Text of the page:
Ridges in Nails

Ridges in your fingernails or toenails can be a sign of a current or past illness. Ridges may also happen if you have a nutrient deficiency. Your provider can help you determine why you have ridges in your nails. Usually, your nails will become smoother if you treat the underlying cause.


What are ridges in nails?

Ridges in your nails are visible lines or dents in your fingernails or toenails. The ridges may run vertically (up and down) or horizontally (across) your nail. Ridges in your nails can be a sign of a health condition or a previous injury to your nail. In some cases, they’re harmless.


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Possible Causes

What are the most common causes of ridges in nails?

Certain health conditions and nutrient deficiencies can cause ridges, dents or lines in your nails. Common causes of vertical nail ridges, also called longitudinal ridges, include:

  • Normal aging: Many people develop vertical ridges on their nails as they get older. These lines aren’t dangerous.
  • Skin conditions: If you have very dry skin or eczema, you may have vertical lines on your nails.
  • Thyroid disease: If you have hypothyroidism, you may have thick, brittle nails with vertical ridges. Your nails may also crumble or break easily. They may look more rounded and your fingertip may be puffy.

Horizontal ridges or dents in your nails are usually due to a condition called Beau’s lines. These dents may happen when something interrupts your nail growth. Possible causes include:

Can vitamin or mineral deficiencies cause ridges in nails?

Certain nutritional deficiencies can cause changes to your nails. Zinc deficiency can cause Beau’s lines and white spots on your nails. Iron deficiency can cause vertical nail ridges and koilonychia (spoon nails). Spoon nails have a depression in the middle, like the center of your nail was scooped out. You may be able to hold a drop of water on your nail.


Care and Treatment

How are ridges in nails treated?

First, see a healthcare provider to find out the underlying cause. Treating the cause can usually improve the look of your nails and allow healthy nails to grow in.

For instance, medication for thyroid disease often improves or resolves related nail problems. Taking iron or zinc supplements — with your provider’s guidance — may help if you have a deficiency. However, it takes several months for your nails to grow out and it takes time to see a change in your nails.

If you have Beau’s lines from a previous illness, the lines should gradually grow out. But if you keep getting new Beau’s lines, tell your provider. Repeated Beau’s lines could be a sign that you have a condition that keeps interrupting your nail growth.

What can I do at home to treat ridges in nails?

If your provider has ruled out any health conditions, you can treat nail ridges with home care. The ridges may not go away completely, but you can improve the appearance of your nails if you:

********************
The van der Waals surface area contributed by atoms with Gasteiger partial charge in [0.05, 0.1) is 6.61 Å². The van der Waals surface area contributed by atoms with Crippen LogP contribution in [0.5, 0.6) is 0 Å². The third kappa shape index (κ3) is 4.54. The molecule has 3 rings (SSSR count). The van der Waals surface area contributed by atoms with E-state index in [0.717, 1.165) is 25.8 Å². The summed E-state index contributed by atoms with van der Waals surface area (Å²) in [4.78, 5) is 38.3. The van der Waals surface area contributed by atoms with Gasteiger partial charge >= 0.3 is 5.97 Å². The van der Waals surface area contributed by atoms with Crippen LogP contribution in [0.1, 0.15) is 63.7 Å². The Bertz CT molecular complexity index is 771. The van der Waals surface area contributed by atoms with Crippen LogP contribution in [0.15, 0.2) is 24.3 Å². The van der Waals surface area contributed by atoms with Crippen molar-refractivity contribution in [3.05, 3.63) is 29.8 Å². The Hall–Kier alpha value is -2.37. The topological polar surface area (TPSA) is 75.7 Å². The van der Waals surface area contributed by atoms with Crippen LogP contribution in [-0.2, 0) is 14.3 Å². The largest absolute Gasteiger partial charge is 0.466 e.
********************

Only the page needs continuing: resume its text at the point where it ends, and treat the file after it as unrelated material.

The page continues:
• Apply moisturizer to your nails and cuticles daily to relieve dry skin or eczema. At bedtime, apply a skin cream to your hands and put on thin cotton gloves for sleeping. You can also apply a cream to your feet and wear cotton socks. If you have diabetes or neuropathy, talk to your healthcare provider about foot care.
  • Ask your provider about taking biotin supplements, which could help with nail growth.
  • Don’t bite your fingernails or cut your cuticles.
  • Take breaks from getting gel manicures or using artificial nails or acrylics. Using these treatments continually can weaken your nails or dry them out.
  • Trim your fingernails with a curved shape and your toenails straight across.
  • Use a nail buffer to gently smooth the surface of your nails.
  • Wear gloves that protect your hands when working with chemicals like household cleaners.


How can nail ridges be prevented?

There’s no guaranteed way to prevent nail ridges. But seeing your provider as recommended can help. Tell your provider about any health changes, including changes to your nails. If you develop nail ridges, your provider can work with you to treat the underlying cause.

When To Call the Doctor

When should nail ridges be treated by a healthcare provider?

Always tell your provider if you notice new ridges or lines in your nails. You may not need treatment, but you won’t know until you find out what’s causing the ridges. Other nail changes to mention to a healthcare provider include:

  • Changes to the shape of your nails, including nail clubbing or spoon-shaped nails.
  • Color changes in your nails, including white, green, yellow or dark marks.
  • Dents (nail pitting).
  • Redness and swelling around one or more of your nails.

A note from Cleveland Clinic

Your nails provide important information about your health. If you have nail ridges, don’t ignore them. Talk to your provider so you can find out the cause and how to treat it, if necessary. With time and treatment, you may see new, smoother nails grow in. And if your nail ridges aren’t due to a health condition or deficiency, home nail care may help.

Medically Reviewed

Last reviewed on 11/16/2022.

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